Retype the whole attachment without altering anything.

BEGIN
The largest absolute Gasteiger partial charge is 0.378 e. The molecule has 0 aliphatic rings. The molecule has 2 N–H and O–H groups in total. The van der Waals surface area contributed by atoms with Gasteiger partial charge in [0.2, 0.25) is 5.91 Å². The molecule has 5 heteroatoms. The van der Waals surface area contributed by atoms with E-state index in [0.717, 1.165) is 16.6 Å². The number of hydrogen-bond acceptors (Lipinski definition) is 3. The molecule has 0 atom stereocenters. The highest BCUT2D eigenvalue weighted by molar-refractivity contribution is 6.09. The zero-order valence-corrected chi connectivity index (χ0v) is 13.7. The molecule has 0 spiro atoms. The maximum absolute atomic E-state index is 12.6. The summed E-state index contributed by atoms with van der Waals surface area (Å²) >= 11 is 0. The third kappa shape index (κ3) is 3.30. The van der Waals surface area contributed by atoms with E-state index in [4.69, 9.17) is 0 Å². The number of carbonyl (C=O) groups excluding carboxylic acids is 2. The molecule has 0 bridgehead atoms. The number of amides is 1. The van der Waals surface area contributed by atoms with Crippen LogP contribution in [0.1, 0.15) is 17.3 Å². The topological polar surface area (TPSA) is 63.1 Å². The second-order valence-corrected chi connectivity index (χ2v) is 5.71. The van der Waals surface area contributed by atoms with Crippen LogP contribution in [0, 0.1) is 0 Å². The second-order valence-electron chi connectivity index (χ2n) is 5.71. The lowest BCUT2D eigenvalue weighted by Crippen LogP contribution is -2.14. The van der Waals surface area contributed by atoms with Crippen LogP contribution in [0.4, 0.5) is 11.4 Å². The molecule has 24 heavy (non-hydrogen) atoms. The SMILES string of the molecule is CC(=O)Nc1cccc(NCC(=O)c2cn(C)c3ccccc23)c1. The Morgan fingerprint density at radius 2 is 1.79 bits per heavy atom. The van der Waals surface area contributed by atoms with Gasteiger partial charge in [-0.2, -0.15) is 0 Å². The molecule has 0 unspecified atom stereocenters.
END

The largest absolute Gasteiger partial charge is 0.378 e. The molecule has 0 aliphatic rings. The molecule has 2 N–H and O–H groups in total. The van der Waals surface area contributed by atoms with Gasteiger partial charge in [0.2, 0.25) is 5.91 Å². The molecule has 5 heteroatoms. The van der Waals surface area contributed by atoms with E-state index in [0.717, 1.165) is 16.6 Å². The number of hydrogen-bond acceptors (Lipinski definition) is 3. The molecule has 0 atom stereocenters. The highest BCUT2D eigenvalue weighted by molar-refractivity contribution is 6.09. The zero-order valence-corrected chi connectivity index (χ0v) is 13.7. The molecule has 0 spiro atoms. The maximum absolute atomic E-state index is 12.6. The summed E-state index contributed by atoms with van der Waals surface area (Å²) >= 11 is 0. The third kappa shape index (κ3) is 3.30. The van der Waals surface area contributed by atoms with E-state index in [4.69, 9.17) is 0 Å². The number of carbonyl (C=O) groups excluding carboxylic acids is 2. The molecule has 0 bridgehead atoms. The number of amides is 1. The van der Waals surface area contributed by atoms with Crippen LogP contribution in [0.1, 0.15) is 17.3 Å². The topological polar surface area (TPSA) is 63.1 Å². The second-order valence-corrected chi connectivity index (χ2v) is 5.71. The van der Waals surface area contributed by atoms with Crippen LogP contribution in [0, 0.1) is 0 Å². The second-order valence-electron chi connectivity index (χ2n) is 5.71. The lowest BCUT2D eigenvalue weighted by Crippen LogP contribution is -2.14. The van der Waals surface area contributed by atoms with Crippen LogP contribution in [0.4, 0.5) is 11.4 Å². The molecule has 24 heavy (non-hydrogen) atoms. The SMILES string of the molecule is CC(=O)Nc1cccc(NCC(=O)c2cn(C)c3ccccc23)c1. The Morgan fingerprint density at radius 2 is 1.79 bits per heavy atom. The van der Waals surface area contributed by atoms with Gasteiger partial charge in [-0.2, -0.15) is 0 Å². The molecule has 0 unspecified atom stereocenters.